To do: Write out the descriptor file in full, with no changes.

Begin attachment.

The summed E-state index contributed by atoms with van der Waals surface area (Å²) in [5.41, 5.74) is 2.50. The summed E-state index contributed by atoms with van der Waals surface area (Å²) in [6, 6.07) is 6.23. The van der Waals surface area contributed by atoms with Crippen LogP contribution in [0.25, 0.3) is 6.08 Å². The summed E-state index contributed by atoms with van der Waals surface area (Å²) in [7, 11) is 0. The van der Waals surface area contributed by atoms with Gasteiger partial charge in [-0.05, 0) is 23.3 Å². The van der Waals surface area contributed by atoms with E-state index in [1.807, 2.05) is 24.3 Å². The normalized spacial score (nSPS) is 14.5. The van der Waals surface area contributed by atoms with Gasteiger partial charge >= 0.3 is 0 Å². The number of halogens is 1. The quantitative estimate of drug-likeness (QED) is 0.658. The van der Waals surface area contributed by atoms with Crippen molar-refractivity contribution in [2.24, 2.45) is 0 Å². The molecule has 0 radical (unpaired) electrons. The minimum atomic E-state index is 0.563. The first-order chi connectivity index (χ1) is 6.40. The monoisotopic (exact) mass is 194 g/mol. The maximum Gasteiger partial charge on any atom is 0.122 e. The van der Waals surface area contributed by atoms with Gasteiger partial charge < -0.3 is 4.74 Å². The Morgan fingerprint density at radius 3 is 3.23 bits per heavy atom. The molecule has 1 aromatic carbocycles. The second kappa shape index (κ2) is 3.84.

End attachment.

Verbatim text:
The summed E-state index contributed by atoms with van der Waals surface area (Å²) in [5.41, 5.74) is 2.50. The summed E-state index contributed by atoms with van der Waals surface area (Å²) in [6, 6.07) is 6.23. The van der Waals surface area contributed by atoms with Crippen LogP contribution in [0.25, 0.3) is 6.08 Å². The summed E-state index contributed by atoms with van der Waals surface area (Å²) in [7, 11) is 0. The van der Waals surface area contributed by atoms with Gasteiger partial charge in [-0.05, 0) is 23.3 Å². The van der Waals surface area contributed by atoms with E-state index in [1.807, 2.05) is 24.3 Å². The normalized spacial score (nSPS) is 14.5. The van der Waals surface area contributed by atoms with Gasteiger partial charge >= 0.3 is 0 Å². The number of halogens is 1. The quantitative estimate of drug-likeness (QED) is 0.658. The van der Waals surface area contributed by atoms with Crippen molar-refractivity contribution in [2.24, 2.45) is 0 Å². The molecule has 0 radical (unpaired) electrons. The minimum atomic E-state index is 0.563. The first-order chi connectivity index (χ1) is 6.40. The monoisotopic (exact) mass is 194 g/mol. The maximum Gasteiger partial charge on any atom is 0.122 e. The van der Waals surface area contributed by atoms with Gasteiger partial charge < -0.3 is 4.74 Å². The Morgan fingerprint density at radius 3 is 3.23 bits per heavy atom. The molecule has 1 aromatic carbocycles. The second kappa shape index (κ2) is 3.84.